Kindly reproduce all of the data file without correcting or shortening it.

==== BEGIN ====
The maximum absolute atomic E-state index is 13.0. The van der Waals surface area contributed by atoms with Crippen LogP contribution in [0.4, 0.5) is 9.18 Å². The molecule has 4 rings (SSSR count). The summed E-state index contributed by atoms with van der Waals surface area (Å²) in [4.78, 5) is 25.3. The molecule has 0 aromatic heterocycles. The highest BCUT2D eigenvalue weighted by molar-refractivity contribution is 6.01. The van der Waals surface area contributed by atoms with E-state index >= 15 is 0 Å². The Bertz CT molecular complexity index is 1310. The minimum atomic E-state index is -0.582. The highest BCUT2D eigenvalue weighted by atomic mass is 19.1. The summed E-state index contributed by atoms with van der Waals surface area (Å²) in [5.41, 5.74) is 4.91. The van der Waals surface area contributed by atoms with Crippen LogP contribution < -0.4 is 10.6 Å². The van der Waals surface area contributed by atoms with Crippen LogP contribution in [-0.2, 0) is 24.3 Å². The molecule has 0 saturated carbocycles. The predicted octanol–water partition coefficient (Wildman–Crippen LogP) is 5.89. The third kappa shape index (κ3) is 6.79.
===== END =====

The maximum absolute atomic E-state index is 13.0. The van der Waals surface area contributed by atoms with Crippen LogP contribution in [0.4, 0.5) is 9.18 Å². The molecule has 4 rings (SSSR count). The summed E-state index contributed by atoms with van der Waals surface area (Å²) in [4.78, 5) is 25.3. The molecule has 0 aromatic heterocycles. The highest BCUT2D eigenvalue weighted by molar-refractivity contribution is 6.01. The van der Waals surface area contributed by atoms with E-state index >= 15 is 0 Å². The Bertz CT molecular complexity index is 1310. The minimum atomic E-state index is -0.582. The highest BCUT2D eigenvalue weighted by atomic mass is 19.1. The summed E-state index contributed by atoms with van der Waals surface area (Å²) in [5.41, 5.74) is 4.91. The van der Waals surface area contributed by atoms with Crippen LogP contribution < -0.4 is 10.6 Å². The van der Waals surface area contributed by atoms with Crippen LogP contribution in [-0.2, 0) is 24.3 Å². The molecule has 0 saturated carbocycles. The predicted octanol–water partition coefficient (Wildman–Crippen LogP) is 5.89. The third kappa shape index (κ3) is 6.79.